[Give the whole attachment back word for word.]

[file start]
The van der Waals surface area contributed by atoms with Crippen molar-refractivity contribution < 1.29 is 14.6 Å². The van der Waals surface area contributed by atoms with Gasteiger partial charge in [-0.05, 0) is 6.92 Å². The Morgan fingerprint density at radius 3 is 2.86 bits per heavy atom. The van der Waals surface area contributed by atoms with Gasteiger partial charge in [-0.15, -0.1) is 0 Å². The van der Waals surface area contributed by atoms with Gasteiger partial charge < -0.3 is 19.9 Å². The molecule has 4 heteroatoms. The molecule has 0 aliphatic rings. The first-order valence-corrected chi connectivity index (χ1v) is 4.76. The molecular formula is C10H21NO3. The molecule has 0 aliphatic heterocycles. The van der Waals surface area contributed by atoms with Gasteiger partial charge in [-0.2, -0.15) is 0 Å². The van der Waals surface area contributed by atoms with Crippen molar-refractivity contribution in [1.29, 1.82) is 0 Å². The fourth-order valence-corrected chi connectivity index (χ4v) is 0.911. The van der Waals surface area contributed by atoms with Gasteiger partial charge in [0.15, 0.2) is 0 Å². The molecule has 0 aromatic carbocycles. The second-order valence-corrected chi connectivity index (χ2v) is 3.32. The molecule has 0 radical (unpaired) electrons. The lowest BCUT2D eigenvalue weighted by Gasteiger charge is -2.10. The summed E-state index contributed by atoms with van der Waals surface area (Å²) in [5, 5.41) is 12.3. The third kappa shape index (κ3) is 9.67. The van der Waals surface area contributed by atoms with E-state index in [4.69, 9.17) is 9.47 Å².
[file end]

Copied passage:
The van der Waals surface area contributed by atoms with Crippen molar-refractivity contribution < 1.29 is 14.6 Å². The van der Waals surface area contributed by atoms with Gasteiger partial charge in [-0.05, 0) is 6.92 Å². The Morgan fingerprint density at radius 3 is 2.86 bits per heavy atom. The van der Waals surface area contributed by atoms with Gasteiger partial charge in [-0.15, -0.1) is 0 Å². The van der Waals surface area contributed by atoms with Gasteiger partial charge < -0.3 is 19.9 Å². The molecule has 4 heteroatoms. The molecule has 0 aliphatic rings. The first-order valence-corrected chi connectivity index (χ1v) is 4.76. The molecular formula is C10H21NO3. The molecule has 0 aliphatic heterocycles. The van der Waals surface area contributed by atoms with Gasteiger partial charge in [-0.2, -0.15) is 0 Å². The van der Waals surface area contributed by atoms with Crippen molar-refractivity contribution in [1.29, 1.82) is 0 Å². The fourth-order valence-corrected chi connectivity index (χ4v) is 0.911. The van der Waals surface area contributed by atoms with Gasteiger partial charge in [0.15, 0.2) is 0 Å². The molecule has 0 aromatic carbocycles. The second-order valence-corrected chi connectivity index (χ2v) is 3.32. The molecule has 0 radical (unpaired) electrons. The lowest BCUT2D eigenvalue weighted by Gasteiger charge is -2.10. The summed E-state index contributed by atoms with van der Waals surface area (Å²) in [5, 5.41) is 12.3. The third kappa shape index (κ3) is 9.67. The van der Waals surface area contributed by atoms with E-state index in [4.69, 9.17) is 9.47 Å².